AI Debate Stirs in U.K. as Actress Replaced on BBC Project by Artificially Generated Voice

The AI battle is heating up in the U.K. after British actress Sara Poyzer was dropped from an upcoming BBC project in favor of an artificially generated voice.

Poyzer, who has starred in the musical staging of Mamma Mia! for a decade, shared a screenshot of the email from an unspecified BBC production member alerting her that her services on the unspecified project were no longer needed as the use of AI was permitted.

“Sorry for the delay,” the email reads. “We have had the approval from the BBC to use the AI generated voice so we won’t need Sara anymore.” Poyzer captioned the screenshot, “Sobering.”

In the replies to her tweet, Poyzer added the BBC’s shift to AI was “grim” and “proper shit.” 

As the Hollywood Reporter notes, in 2022, the BBC actually backed a campaign by the British actors union Equity called “Stop AI Stealing the Show.”

Voice Squad, the voiceover agency that works with Poyzer, said of the decision in a statement, “We were very disappointed to receive the production company’s response, particularly as it’s a BBC project. The BBC have always stood for quality in their factual and drama broadcasting. As a voiceover agency, we feel that AI is a danger to the whole industry — removing work from artists who have trained for three years at drama school and spent many years honing their craft.”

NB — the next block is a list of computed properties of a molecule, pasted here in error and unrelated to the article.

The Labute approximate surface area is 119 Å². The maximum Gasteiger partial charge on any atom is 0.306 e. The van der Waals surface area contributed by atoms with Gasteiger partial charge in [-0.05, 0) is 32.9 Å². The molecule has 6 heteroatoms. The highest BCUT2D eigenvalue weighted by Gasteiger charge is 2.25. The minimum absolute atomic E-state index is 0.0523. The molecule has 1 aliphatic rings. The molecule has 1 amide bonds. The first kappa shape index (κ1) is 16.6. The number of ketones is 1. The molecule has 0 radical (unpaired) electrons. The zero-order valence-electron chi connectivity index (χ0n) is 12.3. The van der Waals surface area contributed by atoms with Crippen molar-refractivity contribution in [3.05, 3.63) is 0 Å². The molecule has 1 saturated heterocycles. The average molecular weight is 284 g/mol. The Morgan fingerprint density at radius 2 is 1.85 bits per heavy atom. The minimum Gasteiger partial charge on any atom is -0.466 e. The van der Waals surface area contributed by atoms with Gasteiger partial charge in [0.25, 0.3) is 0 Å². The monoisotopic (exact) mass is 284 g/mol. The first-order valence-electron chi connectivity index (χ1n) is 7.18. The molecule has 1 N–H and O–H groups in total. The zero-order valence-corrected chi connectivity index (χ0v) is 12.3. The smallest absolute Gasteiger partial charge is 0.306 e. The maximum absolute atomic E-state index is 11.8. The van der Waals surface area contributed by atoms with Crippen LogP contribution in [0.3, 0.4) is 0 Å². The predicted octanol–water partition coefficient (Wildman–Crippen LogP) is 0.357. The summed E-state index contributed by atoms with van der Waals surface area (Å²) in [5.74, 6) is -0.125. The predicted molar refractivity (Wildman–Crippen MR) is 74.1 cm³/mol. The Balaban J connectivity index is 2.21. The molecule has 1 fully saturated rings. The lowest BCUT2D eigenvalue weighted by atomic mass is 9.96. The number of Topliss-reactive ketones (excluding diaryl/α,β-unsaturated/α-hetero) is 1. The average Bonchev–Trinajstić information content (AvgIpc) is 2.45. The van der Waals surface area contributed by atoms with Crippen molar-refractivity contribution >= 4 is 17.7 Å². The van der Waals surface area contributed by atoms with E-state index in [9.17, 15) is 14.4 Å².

News of Poyzer’s artificial replacement comes less than a week after BBC director general Tim Davie said that the broadcaster would “proactively deploy” AI “on our terms” but added the technology would never compromise “human creative control.” The BBC has not yet commented on the Poyzer situation.

The threat of AI was among the linchpins of SAG-AFTRA’s actors strike in Hollywood, as union president Fran Drescher told Rolling Stone in December 2023.

“What we needed was that we get compensation and consent and that they had to tell us in very clear language what they would use it for on a particular job specifically,” Drescher said. 

“[It] could only be used for that one job. We went from not having any protections — they would be pulling our members off to go get scanned and think that was OK and they could just use it in perpetuity — and now we’ve put it into the members’ decision. They’re in the driver’s seat now.”

{Categories} *ALL*,_Category: Implications{/Categories}
{Author}Daniel Kreps{/Author}
{Keywords}TV & Movies,TV & Movies News,AI,BBC{/Keywords}

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